Men's Articles

Charting The Unknown

It is important to recognize that your organization culture sets the tone for how you approach projects. For example,

  • Does your company always expect people to do more for less?
  • Does the management routinely insist on, or agree to, unworkable schedules?
  • Are team members encouraged to underestimate their realistic efforts?

If so, these are signs that your organization may have a "must-win-at-all-costs" view of projects. You may want to consider how idealistic, but impractical, expectations could set the stage for project failure. Before you start choosing, estimating and staffing a project, ask yourself these important questions.

Will Coordination With Many Different Collaborators Be Needed?

Involving many people means complex hand-offs. If your project includes client or third-party collaborators, how will people interact? Should all parties remain in direct communication? Or should each group have a single point of contact? Also think about the division of work, and each group's responsibilities to the others.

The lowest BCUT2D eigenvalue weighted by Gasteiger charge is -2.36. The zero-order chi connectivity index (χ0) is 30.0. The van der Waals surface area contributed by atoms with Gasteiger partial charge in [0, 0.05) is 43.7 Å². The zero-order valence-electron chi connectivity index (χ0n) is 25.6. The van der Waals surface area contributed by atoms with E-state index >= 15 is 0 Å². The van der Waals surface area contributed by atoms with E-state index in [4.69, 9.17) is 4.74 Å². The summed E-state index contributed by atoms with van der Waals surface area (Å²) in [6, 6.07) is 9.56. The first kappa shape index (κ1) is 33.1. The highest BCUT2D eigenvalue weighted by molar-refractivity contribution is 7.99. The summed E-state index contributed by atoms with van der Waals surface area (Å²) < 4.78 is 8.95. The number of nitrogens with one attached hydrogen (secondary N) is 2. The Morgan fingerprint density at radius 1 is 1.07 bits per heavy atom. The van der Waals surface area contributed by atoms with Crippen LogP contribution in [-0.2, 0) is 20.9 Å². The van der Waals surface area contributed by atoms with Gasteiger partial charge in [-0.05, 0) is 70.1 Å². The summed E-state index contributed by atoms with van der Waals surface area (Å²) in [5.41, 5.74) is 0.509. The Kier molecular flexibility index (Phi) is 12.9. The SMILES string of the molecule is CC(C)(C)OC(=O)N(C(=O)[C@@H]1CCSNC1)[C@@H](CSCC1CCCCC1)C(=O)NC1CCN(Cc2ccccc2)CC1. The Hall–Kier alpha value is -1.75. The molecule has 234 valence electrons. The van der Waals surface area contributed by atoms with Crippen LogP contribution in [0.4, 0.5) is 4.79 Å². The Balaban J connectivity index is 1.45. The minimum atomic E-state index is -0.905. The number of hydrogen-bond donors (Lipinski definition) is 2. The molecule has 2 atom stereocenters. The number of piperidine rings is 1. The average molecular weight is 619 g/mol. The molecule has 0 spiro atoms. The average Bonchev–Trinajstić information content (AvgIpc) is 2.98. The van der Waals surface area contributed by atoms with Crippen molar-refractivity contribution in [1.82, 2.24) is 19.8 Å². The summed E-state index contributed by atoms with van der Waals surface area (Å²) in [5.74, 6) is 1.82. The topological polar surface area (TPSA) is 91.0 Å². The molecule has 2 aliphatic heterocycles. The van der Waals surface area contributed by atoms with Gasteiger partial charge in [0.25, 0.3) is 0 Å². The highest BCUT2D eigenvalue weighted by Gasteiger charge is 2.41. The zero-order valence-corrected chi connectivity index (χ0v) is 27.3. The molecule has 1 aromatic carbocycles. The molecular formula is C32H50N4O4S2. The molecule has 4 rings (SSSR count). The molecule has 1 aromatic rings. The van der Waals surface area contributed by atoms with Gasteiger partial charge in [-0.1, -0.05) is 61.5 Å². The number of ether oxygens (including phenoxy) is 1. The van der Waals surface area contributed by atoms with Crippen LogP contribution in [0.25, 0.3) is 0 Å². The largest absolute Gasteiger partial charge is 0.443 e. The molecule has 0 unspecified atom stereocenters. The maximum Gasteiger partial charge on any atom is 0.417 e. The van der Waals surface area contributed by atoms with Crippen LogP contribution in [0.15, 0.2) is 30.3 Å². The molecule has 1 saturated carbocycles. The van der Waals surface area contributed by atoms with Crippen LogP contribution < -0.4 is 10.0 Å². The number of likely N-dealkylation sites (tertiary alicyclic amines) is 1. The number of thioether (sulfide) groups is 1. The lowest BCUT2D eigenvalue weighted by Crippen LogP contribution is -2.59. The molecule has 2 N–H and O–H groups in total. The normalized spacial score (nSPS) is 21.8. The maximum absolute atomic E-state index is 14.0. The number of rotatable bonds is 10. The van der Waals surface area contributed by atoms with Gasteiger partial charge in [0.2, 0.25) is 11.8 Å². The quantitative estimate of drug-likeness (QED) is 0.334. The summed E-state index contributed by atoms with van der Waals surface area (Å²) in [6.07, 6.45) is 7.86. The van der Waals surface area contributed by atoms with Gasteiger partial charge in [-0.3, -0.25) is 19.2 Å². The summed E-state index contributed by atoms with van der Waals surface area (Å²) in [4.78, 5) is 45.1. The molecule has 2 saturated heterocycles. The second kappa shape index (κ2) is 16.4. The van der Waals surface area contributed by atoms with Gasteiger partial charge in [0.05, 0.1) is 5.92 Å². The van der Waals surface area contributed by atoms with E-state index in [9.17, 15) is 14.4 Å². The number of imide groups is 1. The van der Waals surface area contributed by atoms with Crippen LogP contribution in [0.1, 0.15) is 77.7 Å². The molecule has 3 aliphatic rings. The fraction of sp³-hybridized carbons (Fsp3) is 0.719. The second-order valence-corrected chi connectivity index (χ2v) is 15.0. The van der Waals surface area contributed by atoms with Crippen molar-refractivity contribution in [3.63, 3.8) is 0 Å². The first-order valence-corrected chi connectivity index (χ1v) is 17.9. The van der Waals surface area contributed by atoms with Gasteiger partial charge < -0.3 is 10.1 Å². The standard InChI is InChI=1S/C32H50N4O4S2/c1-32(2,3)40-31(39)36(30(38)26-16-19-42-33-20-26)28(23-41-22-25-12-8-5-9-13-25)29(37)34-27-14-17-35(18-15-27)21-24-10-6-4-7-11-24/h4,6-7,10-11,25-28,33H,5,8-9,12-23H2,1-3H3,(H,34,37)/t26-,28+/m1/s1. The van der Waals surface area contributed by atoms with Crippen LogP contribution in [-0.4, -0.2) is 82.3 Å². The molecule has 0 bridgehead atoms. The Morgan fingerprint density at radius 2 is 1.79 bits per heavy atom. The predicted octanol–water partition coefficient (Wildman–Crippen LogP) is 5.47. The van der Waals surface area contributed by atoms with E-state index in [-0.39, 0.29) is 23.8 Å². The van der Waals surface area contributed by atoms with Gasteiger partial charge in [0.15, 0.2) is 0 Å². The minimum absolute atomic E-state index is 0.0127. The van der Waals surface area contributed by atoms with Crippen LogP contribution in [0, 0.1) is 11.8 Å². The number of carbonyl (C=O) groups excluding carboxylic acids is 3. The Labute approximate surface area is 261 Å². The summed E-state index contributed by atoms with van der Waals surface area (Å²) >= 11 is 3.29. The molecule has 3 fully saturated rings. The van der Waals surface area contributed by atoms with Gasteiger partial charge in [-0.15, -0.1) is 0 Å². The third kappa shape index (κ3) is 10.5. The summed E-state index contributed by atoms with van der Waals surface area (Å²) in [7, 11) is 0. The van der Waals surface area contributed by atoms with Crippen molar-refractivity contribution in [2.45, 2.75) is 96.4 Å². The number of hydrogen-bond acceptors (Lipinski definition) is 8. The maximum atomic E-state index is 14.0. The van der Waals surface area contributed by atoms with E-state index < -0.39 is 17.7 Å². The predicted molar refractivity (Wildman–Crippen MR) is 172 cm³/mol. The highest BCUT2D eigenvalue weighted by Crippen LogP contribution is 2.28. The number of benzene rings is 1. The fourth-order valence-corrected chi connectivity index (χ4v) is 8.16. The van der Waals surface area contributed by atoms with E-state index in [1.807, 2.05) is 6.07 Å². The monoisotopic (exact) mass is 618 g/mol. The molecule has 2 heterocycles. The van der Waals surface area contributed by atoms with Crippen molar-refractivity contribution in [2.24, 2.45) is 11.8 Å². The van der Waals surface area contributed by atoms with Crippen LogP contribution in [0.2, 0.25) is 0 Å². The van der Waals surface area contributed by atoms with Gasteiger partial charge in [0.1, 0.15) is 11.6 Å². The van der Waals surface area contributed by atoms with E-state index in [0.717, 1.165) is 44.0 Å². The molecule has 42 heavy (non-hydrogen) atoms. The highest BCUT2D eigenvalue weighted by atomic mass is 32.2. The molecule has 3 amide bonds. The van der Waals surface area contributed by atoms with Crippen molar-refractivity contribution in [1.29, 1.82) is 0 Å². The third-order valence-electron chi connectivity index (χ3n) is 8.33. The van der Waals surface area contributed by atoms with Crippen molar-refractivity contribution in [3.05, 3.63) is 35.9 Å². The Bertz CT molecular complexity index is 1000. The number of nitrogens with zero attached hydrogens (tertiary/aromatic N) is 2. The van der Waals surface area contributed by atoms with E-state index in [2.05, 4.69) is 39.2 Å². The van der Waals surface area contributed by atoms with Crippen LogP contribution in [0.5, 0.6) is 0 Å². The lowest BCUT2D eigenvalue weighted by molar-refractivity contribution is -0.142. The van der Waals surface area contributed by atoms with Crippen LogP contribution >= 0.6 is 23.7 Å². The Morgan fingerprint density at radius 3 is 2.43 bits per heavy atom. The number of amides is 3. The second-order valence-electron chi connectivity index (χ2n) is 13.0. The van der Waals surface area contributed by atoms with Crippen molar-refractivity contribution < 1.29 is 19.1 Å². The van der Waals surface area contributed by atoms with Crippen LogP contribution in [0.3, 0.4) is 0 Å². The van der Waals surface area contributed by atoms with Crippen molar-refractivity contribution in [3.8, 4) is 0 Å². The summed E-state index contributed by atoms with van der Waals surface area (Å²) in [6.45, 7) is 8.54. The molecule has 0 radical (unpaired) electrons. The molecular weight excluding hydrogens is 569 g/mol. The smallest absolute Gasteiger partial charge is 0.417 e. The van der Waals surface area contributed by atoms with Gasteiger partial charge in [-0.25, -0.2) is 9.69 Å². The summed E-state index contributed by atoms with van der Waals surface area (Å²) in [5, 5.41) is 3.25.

Are The Primary Collaborators Unfamiliar To The Project Team?

If it does become necessary to recruit one or more new contributors, %rill you be able to verify whether they can do the job? If the unfamiliar parties have stretched the truth about their capabilities, you may be in for trouble. If there is a way to have them prove themselves first, that is ideal. Or else have a contingency plan.

Are Project Team Members Discouraged From Raising Concerns?

Before and after the project starts, team members will identify all kinds of challenges. Do you want people to raise red flags when they see potential problems or do you prefer everyone to keep quiet, maintain a stiff upper lip, and work 24/7 if needed? The team culture will determine whether the members verbalise and address in a timely fashion the many pitfalls that can appear along the way.

Are There Insufficient Review And Test Cycles In The Schedule?

Allocating enough time for review and testing iterations commonly presents a challenge. Regardless of your initial planning, if project delays begin to add up, what will people want to cut? Can yon afford to reduce testing and still deliver quality?

Are There No Standard Protocols For Managing Scope Changes?

When the inevitable "add-on requests" materialise, consider how they will affect the project. Unless you have a tool, such as a project change request, to adjust the official budget and time frame, you will always be at risk for cost and schedule overruns.

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